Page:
Whether you’re downsizing, clearing out your garage, or simply aspiring to live a more Marie Kondo lifestyle, decluttering your home can be easier said than done. One obstacle we can all relate to is the sentimental value that so many old possessions hold: We no longer use them, but we can’t stand the thought of getting rid of them for good.
Now, researchers say they may have a simple solution: Snap a photo of those keepsakes and you may be more willing to part with them for good. In a new study published in the Journal of Marketing, people who were encouraged to do just that were between 15 and 35 percent more likely to donate sentimental items to charity than those who weren’t prompted to take pictures first.
Interestingly, the research was sparked by an old pair of gym shorts belonging to lead author Karen Winterich, associate professor of marketing at Penn State University. “They reminded me of beating a major rival basketball team in junior high,” Winterich says. “I didn’t wear the shorts; I wanted the memory of winning that game, and that’s what I thought of when I saw the shorts.”
Winterich realized that a photo could easily preserve that memory for her, and that she could then donate the shorts so someone else could use them. She wondered if her experience could also translate to a wider audience.
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So she and her co-authors conducted a few experiments. First, they coordinated a Goodwill drive for 797 students living in female residence halls at Penn State. Advertisements in all of the dorms asked students to think about items that carried good memories but that they no longer used. Some of the fliers also instructed students to take a photo of their sentimental goods before donating them, while others simply asked people to collect and donate the items.
A total of 1,146 items were collected in donation bins placed throughout the residence buildings—613 in the dorms with photo instructions and 533 in the ones without. Those 80 additional items amounted to a 15 percent increase in donations, which the study authors believe is likely due to their helpful hint. (They can’t say for sure, since the donation bins were unattended and donors were not interviewed about whether they took the advice or not.)
The researchers also conducted five follow-up experiments with slight variations. In one follow-up involving male and female students at the end of the year—when rooms had to be cleaned out—dorms that got photo instructions donated about 35 percent more than those who did not.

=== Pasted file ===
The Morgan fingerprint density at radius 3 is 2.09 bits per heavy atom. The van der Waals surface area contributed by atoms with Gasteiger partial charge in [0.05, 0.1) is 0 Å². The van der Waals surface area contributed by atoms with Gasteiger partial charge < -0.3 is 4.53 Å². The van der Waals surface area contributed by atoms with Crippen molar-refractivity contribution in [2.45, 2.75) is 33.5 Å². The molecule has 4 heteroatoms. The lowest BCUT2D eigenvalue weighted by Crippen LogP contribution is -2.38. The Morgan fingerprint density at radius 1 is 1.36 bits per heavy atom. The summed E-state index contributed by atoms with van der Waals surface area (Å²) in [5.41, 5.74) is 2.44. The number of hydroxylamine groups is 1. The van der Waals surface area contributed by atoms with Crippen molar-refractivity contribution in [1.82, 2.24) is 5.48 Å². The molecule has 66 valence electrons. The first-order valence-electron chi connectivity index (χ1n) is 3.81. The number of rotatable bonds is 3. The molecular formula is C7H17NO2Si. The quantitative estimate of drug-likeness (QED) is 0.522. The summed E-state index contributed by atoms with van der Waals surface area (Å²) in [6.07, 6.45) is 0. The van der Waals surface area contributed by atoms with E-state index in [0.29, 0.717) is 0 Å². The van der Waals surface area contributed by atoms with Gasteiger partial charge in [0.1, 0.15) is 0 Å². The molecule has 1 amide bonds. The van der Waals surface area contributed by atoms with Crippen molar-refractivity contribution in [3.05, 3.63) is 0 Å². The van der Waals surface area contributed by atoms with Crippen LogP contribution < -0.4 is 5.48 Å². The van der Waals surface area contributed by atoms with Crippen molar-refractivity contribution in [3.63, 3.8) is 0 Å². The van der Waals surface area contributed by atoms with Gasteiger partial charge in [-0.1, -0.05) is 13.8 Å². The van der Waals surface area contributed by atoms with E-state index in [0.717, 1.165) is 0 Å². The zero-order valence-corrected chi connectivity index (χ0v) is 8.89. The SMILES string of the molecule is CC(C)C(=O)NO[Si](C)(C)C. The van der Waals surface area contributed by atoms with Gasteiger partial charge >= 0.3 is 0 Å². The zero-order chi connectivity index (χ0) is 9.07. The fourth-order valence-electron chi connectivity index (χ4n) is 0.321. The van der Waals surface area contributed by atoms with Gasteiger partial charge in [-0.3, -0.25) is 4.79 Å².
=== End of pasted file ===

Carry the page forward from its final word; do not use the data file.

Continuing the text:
In another follow-up, however, the researchers found that taking photos did not have the same let-it-go power when people were asked to sell their secondhand goods, instead of donating them. “When you put a monetary value on something sentimental, it can be a big turn-off,” she says. “People were more likely to say they’d never sell, whether they were told to take a photo or not.”
When it comes to making donations to a good cause, though, a photo may be just what people need to overcome their hesitation. “What people really want is to hold onto those memories,” says Winterich. “If they realize they can take a photo of a favorite sweatshirt—or even if they just remember that they already have photos of themselves wearing it—it can make it easier to let go.”
Getting rid of clutter can have financial benefits, say the authors. They cite a survey conducted by eBay and Nielson which found that the average American owns 50 unused items in their home, including clothing, accessories, and electronics. Many people pay for unnecessary storage units or large living spaces when a smaller one (with less stuff) will do, they wrote in their paper.
Plus, it can be good for mental health. “There’s other research out there that shows how not having constant clutter and overwhelming disorganization in the home is great psychologically,” says Winterich. Plus, the authors wrote, donating unused items can also help non-profits—like Goodwill Industries, the American Red Cross, and Dress for Success—stay in business.Winterich says the people encouraged to take photos in the experiments were more likely to donate items of all kinds, not just obviously sentimental objects. “I think that when we start to declutter, we can come across a sentimental item and think, ‘This is going to be so hard; I’m not going to get into this right now,’ and we don’t even try,” she says. “Once people realize they can take a photo and keep the memory, maybe it makes the whole process easier and could increase donations overall.”This article originally appeared on RealSimple.com